Tuesday, July 12, 2011

Taliban claim assassination of President Karzai's brother


Ahmed Wali Karzai (right), the half brother of President Hamid Karzai. EPA photo.
The Taliban are claiming credit for the assassination of Ahmed Wali Karzai, the half brother of the Afghan president and a key power broker in the strategic southern province of Kandahar.
The controversial Ahmed Wali Karzai was gunned down in his office in Kandahar City earlier today by Sardar Mohammed, who has been described as a bodyguard and the commander of security outposts in Karza just south of the provincial capital. Mohammed was conducting a meeting with Ahmed Wali behind closed doors when he pulled out a pistol and shot him in the head. Ahmed Wali died before he could reach the hospital. The assassin was gunned down by Ahmed Wali's bodyguards.
In a statement released on their website, Voice of Jihad, the Taliban claimed responsibility for the murder of Ahmed Wali, and said that the assassin "was in contact with Mujahideen."
"The killing of Ahmad Wali Karzai is considered as one of the most successful attacks carried out by Mujahideen since the beginning of Operation Badr," the Taliban claimed. Operation Badr is the Taliban's counteroffensive that is designed to counteract NATO's surge in the Afghan south. One of the goals has been the assassination of key Afghan political and military leaders.
While the assassination of Ahmed Wali could not be confirmed as a Taliban operation, the terror group has successfully executed other high-profile assassinations in the recent past. Since the spring of 2010, the list of those killed in the Taliban's assassination campaign in Kandahar includes the provincial chief of policethe deputy governor of Kandaharthe district chief for Arghandab, and the deputy mayor of Kandahar City.
Ahmed Wali served as the head of the provincial council in Kandahar, and was widely recognized as the government's most powerful man in the key southern province, home to the birthplace of the Taliban. He was a lightning rod for criticism due to his role in the drug trade, his domination of local security companies, and accusations that he provided explosives and other support to the Taliban. Ahmed Wali was also on the CIA's payroll.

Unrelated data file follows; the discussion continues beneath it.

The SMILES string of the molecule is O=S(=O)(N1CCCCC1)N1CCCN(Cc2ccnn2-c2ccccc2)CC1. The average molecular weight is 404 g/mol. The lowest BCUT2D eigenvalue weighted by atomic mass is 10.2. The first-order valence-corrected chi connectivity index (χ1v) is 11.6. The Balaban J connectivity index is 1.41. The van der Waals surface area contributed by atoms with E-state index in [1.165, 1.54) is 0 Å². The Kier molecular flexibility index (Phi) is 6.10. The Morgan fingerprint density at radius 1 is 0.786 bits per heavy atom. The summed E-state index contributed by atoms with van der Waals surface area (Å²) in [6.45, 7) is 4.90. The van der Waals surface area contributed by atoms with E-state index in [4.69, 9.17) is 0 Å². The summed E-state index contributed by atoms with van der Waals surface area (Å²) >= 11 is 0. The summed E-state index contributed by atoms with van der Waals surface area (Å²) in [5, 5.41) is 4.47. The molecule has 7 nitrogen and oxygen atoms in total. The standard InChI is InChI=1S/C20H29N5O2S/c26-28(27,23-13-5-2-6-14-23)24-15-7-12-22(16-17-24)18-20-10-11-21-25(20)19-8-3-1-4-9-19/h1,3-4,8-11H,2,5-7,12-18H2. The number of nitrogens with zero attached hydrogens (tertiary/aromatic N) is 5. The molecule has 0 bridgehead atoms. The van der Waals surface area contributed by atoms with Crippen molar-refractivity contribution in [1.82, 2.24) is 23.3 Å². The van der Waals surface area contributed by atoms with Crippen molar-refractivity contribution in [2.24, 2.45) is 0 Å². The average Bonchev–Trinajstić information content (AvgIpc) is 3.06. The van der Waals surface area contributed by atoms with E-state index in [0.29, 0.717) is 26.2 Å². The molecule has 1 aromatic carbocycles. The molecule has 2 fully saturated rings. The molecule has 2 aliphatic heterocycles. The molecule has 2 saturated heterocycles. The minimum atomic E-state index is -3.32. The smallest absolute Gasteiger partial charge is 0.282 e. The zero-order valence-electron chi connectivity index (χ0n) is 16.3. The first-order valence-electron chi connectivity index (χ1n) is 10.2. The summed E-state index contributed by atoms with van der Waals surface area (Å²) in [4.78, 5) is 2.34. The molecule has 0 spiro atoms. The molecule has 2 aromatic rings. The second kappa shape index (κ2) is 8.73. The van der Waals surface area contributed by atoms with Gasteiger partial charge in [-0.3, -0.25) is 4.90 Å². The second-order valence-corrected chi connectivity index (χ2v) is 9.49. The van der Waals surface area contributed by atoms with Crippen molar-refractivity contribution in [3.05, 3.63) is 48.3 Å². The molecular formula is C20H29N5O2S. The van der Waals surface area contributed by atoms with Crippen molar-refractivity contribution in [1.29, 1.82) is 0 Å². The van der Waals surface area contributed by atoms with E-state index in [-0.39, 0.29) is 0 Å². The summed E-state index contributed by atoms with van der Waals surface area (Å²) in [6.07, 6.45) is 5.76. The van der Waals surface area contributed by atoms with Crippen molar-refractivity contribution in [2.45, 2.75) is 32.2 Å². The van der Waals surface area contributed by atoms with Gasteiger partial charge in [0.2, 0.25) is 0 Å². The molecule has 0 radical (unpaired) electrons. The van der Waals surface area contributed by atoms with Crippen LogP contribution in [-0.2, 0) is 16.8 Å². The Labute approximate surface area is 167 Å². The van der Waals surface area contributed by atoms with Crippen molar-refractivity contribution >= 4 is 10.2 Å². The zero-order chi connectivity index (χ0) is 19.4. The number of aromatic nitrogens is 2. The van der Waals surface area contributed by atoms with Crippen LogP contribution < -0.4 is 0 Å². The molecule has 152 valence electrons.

In 2009, the US military was critical of Ahmed Wali and sought to have him removed from power. The US ultimately failed, as President Hamid Karzai fiercely protected his half brother and insulated him from efforts to dislodge him from power.
It is unclear what impact Ahmed Wali's assassination will have on the recent security gains in Kandahar and the south.
"He was the number-one man in Kandahar," Mir Wali Khan, a former parliament member from Helmand province who was close to Ahmed Wali and was present at his home at the time of the shooting, told The Associated Press. "We expect now the security of Kandahar will get worse, and the fighting among the tribes will grow stronger and stronger."
Read more: http://www.longwarjournal.org/archives/2011/07/taliban_claim_assass.php#ixzz1RwqB0Vph


Who will really miss Ahmed Wali Karzai?


A trusted family associate shot Ahmed Wali Karzai, Afghan president Hamid Karzai's half-brother, multiple times this morning in one of Wali's five Kandahar mansions. While the Taliban have claimed responsibility for his death, there's no reason -- yet -- to think Sardar Mohammed, who was quickly gunned down by Wali Karzai's bodyguards, had any connection to the insurgency.